Window Sash: History, Styles, Types & Maintenance Tips

Window Sash

Depending on the architecture of the house, windows vary in materials, shape, and design. However, window sash is always an essential part of each of them. Have you ever wondered what it is exactly and why it is a necessary part of the window?

Well, the sash is not an entire window but just window panes with related parts holding the glass and framework around it to keep the whole construction in place. Basically, window sash fits inside a frame attached to the house walls, and we use it to open and close our windows.

History of Window Sash

Sliding sash windows originated in Europe. If the fire at the bakery of Thomas Farriner in 1666 (during Great Fire of London) had never happened, we wouldn’t have sash windows. After the fire, British lawmakers decided to reduce risks of future fires, so building regulations in the city became much stricter.

The first sash windows slid horizontally, and they were glazed. It wasn’t until the mid-17th century when the French modified original design by introducing a vertical sliding sash window.

Styles of the Window Sash

Styles of the Window Sash

Hand in hand with art, the architecture of window sashes was changing through history so we can distinguish several styles:

1. Georgian sash (late 18th and early 19th century)

Sash windows were specific with a ‘6 x 6 panes’ pattern. Traditionally used bars hold together smaller parts of glass. Both glazing bars and frames were thinner than later in the Victorian era. Nowadays, the entire purpose of this type of window is decoration only.

2. Victorian Windows (late 19th and early 20th century)

Exceptionally distinctive Victorian-era preferred a two-panel grid design on both the top and bottom window panes. They also included larger glass pieces, and the window sashes were often made of only one glass.

3. Edwardian Windows (early 20th century, to the beginning of World War 1)

Presenting a ‘6 over 2 window panes’ design that helps to deliver the best of both worlds, Edwardian windows became an ideal option for properties dating from the early 20th century.

Why Is A Window Sash Crucial?

The window sash holds the glass in place and contributes to the complete stability of the window. It needs to be airtight and prevent airflow and drafts through the window. Plus, it will increase the energy efficiency of your home.

The misshaped window sash will cause problems, including leaking, mold, and drafts. If you notice that this part of the window is hard to open and close, you possibly have an alignment problem, and you need to get it repaired.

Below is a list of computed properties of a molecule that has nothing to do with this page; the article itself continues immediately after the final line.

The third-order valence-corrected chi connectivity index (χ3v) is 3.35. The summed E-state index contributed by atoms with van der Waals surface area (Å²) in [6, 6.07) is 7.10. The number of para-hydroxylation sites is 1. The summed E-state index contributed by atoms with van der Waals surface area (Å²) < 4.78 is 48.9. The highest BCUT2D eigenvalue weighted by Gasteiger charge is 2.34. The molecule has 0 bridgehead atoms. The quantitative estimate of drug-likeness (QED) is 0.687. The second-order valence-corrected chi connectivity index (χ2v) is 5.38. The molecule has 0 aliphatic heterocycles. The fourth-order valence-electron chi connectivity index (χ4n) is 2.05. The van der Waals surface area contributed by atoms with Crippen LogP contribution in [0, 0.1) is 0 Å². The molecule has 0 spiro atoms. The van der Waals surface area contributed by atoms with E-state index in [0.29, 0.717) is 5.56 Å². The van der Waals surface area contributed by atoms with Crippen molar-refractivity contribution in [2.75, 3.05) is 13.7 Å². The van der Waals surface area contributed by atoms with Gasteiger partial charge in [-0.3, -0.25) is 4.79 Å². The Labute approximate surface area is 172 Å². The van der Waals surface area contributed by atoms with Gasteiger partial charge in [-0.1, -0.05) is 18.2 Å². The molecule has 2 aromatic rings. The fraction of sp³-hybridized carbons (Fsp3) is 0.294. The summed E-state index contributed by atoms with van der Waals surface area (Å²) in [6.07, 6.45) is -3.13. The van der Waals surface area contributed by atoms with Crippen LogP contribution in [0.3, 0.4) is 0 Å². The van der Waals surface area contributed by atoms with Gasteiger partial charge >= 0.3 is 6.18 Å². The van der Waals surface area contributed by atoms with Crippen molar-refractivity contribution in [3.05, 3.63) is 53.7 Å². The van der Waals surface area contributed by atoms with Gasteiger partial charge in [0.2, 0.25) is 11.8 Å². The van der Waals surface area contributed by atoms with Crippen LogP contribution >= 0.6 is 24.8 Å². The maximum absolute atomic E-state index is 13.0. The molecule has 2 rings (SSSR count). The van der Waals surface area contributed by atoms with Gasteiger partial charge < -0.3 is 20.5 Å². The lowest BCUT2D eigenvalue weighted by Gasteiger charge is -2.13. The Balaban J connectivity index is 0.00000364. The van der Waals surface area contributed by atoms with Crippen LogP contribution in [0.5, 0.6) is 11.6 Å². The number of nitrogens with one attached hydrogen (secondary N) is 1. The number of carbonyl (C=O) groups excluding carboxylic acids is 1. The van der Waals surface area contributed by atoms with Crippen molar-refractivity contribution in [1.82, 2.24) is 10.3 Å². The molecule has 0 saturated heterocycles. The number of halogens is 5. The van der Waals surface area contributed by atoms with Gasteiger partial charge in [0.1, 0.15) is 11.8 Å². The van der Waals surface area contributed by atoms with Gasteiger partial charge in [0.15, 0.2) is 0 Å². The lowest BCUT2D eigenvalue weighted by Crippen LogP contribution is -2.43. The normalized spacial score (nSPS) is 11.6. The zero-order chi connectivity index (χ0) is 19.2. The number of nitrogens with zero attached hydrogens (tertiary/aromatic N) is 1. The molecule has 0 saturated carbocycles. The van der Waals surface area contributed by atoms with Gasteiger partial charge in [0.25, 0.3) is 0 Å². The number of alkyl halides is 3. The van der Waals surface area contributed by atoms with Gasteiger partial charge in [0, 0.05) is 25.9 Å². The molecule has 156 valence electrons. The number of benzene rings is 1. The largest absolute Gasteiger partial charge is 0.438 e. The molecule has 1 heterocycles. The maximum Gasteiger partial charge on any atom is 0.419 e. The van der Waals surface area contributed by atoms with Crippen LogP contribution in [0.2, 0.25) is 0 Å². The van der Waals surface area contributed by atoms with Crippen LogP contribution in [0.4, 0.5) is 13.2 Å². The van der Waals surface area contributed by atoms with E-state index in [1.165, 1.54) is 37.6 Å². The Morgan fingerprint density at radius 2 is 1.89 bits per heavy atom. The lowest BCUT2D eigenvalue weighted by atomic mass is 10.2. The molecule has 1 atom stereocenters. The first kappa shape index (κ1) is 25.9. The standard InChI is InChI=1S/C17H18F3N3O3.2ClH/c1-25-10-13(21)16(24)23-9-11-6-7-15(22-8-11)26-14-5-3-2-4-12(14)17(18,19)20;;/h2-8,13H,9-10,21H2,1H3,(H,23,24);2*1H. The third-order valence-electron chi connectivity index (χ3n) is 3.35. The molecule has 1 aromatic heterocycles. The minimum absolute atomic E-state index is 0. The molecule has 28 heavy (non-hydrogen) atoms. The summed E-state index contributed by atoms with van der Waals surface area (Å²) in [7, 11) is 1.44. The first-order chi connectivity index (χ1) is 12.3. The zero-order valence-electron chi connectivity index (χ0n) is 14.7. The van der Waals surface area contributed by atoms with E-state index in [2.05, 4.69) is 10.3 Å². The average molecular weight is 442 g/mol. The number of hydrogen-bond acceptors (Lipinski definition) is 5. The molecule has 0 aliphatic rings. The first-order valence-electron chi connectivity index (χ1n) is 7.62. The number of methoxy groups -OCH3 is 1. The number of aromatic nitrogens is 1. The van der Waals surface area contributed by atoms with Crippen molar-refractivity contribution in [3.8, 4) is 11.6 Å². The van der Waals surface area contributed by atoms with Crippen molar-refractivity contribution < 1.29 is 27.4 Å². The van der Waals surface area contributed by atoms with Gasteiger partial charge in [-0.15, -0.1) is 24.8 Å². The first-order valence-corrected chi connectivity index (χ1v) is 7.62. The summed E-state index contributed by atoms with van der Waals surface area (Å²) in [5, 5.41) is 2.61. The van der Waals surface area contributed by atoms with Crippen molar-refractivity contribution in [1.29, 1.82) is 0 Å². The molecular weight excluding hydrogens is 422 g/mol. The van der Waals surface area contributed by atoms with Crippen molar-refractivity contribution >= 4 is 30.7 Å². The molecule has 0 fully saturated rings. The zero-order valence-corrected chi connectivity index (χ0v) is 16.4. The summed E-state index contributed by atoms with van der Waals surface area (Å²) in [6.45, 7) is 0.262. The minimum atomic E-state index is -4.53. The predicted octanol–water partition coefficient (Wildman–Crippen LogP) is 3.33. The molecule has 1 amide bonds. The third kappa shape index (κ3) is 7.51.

Additionally, the functional sash makes lock the window correct thanks to the window locks. Otherwise, it is considered to be unsafe for children.

Types of Window Sashes

Not all windows have the same window sashes. Depending on the type of window in your house, they are constructed differently.

a). Double-hung windows

Double-hung windows

It is common in the older, single hung window type that the upper sash is fixed in place, while the lower sash remains operable. On the other hand, double-hung windows feature two operating window sashes that slide up and down. Both types are not complicated to use since you can tilt them while operating.

b). Sliding windows

Sliding windows

Sliding windows are almost the same as double hung models. The primary difference is that here the sashes open and close horizontally.

c). Casement windows

Casement windows

A casement window sash is a bit different than the traditional one. This type of windows open and close like doors and operate on a crank.

The sash is connected to the crank system as opposed to being in the frame along a track. However, you need to be careful when opening the sash since strong wind can break it.

d). Awning and hopper windows

Awning and hopper windows

Both types of windows have one movable sash. The difference is that awning windows are hinged at the top, and the sash opens outwards with a crank. On the other hand, hopper windows are hinged at the bottom, and the sash tilts open inwards.

Window Sash Components

In the past, window sashes were exclusively composed of wood and glass. Nowadays, manufacturers use different materials to make them, including:

  • Wood
  • Aluminum
  • Vinyl (PVC)
  • Fiberglass

No matter what type of windows they are built-in, window sashes need to have certain parts, including:

  • IGU (insulated glass unit)
  • Glass (glazing)
  • Gaskets
  • Gas
  • Seals
  • Window sash frame
  • Applied glazing bars

Some window sashes will also have some additional features. They can alter the appearance or improve the functionality of the window: